Businesses and shoppers in Galway are to benefit from Irish Water upgrade works to one of the oldest sewers in the country. The upgrade will address odour and blockage issues that have resulted in significant disruption for businesses and customers on some of Galway’s busiest streets.
The works are part of the Sewer Rehabilitation Project that Irish Water is carrying out in partnership with Galway Co. Co. The project will see one of the oldest sewers in the country receive a €2 million investment to bring it in line with other modern sewer infrastructure across the world.
This phase of the project involves the installation of a new lining inside the existing sewer and follows large-scale works on Shop Street, William Street, High Street, Cross Street and St. Augustine Street, where over 330 tonnes of grit, fats, oils, greases were removed from the old sewer.
Irish Water is working to reduce the potential impact to shoppers and businesses and all streets will remain open with full pedestrian access throughout the project. The works are ongoing, and will be carried out at night time on Shop Street with day-timeworks to take place on St. Augustine Street. All works are due to be completed by October 2019.
As part of the project, Irish Water are also replacing a number of sections of collapsed sewer along Middle Street which are causing the sewer to block up. To facilitate these works, Middle Street has been closed all this week.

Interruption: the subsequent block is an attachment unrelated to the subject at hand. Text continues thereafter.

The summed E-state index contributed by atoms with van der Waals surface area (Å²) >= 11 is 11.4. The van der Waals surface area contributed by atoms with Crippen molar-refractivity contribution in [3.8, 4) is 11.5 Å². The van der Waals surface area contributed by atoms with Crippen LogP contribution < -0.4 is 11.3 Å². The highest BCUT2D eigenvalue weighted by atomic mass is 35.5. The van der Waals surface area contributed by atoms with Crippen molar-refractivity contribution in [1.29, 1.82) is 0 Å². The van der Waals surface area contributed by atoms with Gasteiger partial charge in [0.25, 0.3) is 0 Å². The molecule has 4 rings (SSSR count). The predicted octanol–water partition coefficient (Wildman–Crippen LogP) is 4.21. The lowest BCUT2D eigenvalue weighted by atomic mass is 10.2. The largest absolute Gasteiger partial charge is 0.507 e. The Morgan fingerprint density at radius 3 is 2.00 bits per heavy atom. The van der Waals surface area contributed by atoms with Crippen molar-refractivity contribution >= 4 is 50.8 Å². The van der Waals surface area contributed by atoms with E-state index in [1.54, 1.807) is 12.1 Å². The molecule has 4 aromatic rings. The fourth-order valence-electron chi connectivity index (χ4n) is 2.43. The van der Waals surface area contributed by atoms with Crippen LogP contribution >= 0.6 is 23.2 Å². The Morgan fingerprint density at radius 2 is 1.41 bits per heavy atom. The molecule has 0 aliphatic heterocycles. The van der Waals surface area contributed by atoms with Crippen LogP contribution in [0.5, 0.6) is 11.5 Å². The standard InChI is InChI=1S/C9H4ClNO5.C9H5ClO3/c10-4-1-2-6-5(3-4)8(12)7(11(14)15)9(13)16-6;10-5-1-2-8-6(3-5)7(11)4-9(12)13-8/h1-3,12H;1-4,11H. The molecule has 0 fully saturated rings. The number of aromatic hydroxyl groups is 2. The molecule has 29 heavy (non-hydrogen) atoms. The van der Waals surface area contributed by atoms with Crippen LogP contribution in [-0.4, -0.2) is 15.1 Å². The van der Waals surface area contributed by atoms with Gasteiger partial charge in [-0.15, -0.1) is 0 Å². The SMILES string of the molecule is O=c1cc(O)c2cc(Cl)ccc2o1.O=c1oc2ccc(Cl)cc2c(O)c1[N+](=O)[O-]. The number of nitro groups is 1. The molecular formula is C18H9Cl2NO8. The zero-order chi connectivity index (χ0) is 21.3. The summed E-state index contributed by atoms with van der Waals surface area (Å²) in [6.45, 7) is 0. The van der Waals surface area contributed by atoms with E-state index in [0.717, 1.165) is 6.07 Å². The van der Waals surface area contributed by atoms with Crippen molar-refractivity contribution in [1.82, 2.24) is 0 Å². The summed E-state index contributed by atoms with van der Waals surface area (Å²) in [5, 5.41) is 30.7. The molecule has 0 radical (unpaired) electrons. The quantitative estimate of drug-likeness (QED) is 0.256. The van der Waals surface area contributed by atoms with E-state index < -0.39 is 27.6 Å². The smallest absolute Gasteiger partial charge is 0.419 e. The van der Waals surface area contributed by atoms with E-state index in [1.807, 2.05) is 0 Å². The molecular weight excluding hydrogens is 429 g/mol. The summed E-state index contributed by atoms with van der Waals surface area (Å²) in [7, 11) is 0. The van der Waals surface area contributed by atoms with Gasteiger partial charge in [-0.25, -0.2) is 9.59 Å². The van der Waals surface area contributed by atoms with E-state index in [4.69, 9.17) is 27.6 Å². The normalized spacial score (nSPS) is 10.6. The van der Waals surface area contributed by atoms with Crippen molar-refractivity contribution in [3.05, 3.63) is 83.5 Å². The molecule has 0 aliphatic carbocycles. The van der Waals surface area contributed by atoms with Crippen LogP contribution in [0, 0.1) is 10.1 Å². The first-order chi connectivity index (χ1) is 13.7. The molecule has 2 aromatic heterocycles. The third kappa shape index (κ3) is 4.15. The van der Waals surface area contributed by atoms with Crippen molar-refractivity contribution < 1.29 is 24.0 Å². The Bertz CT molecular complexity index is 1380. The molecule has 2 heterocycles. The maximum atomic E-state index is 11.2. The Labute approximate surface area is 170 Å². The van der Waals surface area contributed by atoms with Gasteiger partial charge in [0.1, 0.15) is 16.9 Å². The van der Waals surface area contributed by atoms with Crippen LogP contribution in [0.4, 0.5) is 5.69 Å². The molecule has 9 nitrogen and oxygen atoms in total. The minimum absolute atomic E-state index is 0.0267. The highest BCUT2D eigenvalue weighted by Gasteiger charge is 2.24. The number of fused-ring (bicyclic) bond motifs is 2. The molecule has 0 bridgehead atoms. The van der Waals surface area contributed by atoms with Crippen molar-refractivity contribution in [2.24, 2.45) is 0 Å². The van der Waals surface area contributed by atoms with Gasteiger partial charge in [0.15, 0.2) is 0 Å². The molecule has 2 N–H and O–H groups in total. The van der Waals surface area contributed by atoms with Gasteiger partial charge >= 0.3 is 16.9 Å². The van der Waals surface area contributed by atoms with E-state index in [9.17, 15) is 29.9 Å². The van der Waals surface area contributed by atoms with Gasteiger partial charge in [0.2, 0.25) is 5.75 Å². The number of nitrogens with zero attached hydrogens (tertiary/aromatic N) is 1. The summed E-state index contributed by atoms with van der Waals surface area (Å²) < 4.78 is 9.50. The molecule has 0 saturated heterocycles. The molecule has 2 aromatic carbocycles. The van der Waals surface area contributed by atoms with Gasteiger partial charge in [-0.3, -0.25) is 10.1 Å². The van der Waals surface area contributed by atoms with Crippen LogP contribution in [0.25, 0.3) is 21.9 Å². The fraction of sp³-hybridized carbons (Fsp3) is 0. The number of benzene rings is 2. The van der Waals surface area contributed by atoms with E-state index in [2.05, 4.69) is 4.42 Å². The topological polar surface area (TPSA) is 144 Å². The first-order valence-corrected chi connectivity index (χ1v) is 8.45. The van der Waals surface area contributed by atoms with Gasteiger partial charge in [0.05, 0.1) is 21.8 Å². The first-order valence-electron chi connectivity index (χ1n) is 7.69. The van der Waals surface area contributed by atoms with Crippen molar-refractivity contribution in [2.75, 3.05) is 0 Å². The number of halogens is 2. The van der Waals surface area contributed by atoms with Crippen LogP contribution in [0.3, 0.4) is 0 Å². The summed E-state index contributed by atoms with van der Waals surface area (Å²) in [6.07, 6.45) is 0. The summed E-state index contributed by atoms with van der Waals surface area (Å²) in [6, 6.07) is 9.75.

Local access will be maintained on the first half of Middle Street up to St. Augustine’s Parish Church for residents and deliveries. The direction of traffic will be reversed on St. Augustine Street and a diversion route will be signposted.
The remaining sewers along Middle Street will also be rehabilitated while the road closure is in place.
Speaking on the project, Eunan Canavan, Capital Programme Regional Lead with Irish Water added. “This is a very important project for Galway City and will result in a much improved sewer network in the city center which will address the sewer flooding and odour issues which have been prevalent in the past.
“We apologise for any inconvenience that may be caused by these necessary repair works. We will be keeping residents and businesses updated in advance of works commencing through letter drop and we will be available to answer queries at any stage during the project.”
Works have been prioritised to address the most critical issues in line with commitments outlined in Irish Water’s Business Plan. Delivery of the business plan will involve a €5.5 billion investment in capital spending on drinking water and wastewater quality and capacity and new infrastructure up to 2021.